Joseph Stalin-era Soviet Union was cold, callous and colourless at least according to Swedish filmmaker Daniel Espinosa who directs mystery thriller ‘Child 44’, based on Tom Rob Smith’s best-selling novel of the same name. Tom Hardy leads an impressive top-billed cast as disgraced military cop Leo Demidov, who independently heads up an enquiry into a series of vicious child murders that are ignored by a corrupt government. With his wife Raisa (Noomi Rapace) accused of espionage and colleague Vasili (Joel Kinnaman) proving a problem at every turn, he turns to an experienced General Nesterov (Gary Oldman) for assistance in his manhunt, resulting in an intense investigative film enhanced by strong acting and crisp cinematography.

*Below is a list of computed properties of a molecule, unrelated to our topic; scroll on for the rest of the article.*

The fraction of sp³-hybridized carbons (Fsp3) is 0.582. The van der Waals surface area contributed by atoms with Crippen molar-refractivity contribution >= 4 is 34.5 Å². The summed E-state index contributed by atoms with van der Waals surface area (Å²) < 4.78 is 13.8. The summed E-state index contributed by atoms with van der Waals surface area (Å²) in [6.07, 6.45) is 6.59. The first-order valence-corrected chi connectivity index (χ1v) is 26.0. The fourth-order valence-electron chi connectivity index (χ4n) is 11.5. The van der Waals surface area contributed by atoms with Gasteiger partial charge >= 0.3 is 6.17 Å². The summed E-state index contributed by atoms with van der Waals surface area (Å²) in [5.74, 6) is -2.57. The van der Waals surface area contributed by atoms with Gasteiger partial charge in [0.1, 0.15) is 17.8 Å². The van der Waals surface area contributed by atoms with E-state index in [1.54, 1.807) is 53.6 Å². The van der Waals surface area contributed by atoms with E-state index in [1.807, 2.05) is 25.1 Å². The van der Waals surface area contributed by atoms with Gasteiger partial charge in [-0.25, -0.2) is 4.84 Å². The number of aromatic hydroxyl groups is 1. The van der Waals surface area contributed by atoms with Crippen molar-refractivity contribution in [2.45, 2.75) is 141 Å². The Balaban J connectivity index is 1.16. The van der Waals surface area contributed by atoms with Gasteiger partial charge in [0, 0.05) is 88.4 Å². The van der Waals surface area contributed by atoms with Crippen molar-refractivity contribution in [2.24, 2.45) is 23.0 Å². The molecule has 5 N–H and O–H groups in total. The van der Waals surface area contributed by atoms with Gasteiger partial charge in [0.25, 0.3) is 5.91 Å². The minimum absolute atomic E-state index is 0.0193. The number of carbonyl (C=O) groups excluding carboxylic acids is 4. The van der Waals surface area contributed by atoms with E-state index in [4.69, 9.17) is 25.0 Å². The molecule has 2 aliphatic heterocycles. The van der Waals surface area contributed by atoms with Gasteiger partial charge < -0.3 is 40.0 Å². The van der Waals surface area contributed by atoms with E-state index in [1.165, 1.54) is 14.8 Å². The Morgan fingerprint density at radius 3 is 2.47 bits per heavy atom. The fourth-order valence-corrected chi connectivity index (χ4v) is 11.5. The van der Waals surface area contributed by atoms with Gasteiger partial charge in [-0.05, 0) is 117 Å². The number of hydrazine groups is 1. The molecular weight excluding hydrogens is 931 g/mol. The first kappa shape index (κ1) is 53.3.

Writer and director Carol Morley presents a coming-of-age story about teenagers in an all-girls school but one that avoids the expected scenarios of the modern teen movie genre. Setting her tale in the late 1960s, it relies on old-fashioned storytelling methods that are suitably accompanied by beautifully bewitching imagery. The plot centres around Lydia Lamb, a mixed-up girl from a broken home played by Game of Thrones’ starlet Maisie Williams. Always in the shadow of her uber-confident best friend Abbie (Florence Pugh), she yearns to discover herself and where her place is within the disciplined, cliquey society she finds herself in. At home, she is teased by her peculiar older brother Kenneth (Joe Cole) and neglected by her agoraphobic mother Eileen (Maxine Peake), which result in a bout of odd behaviour which strangely begins to spread throughout her classmates.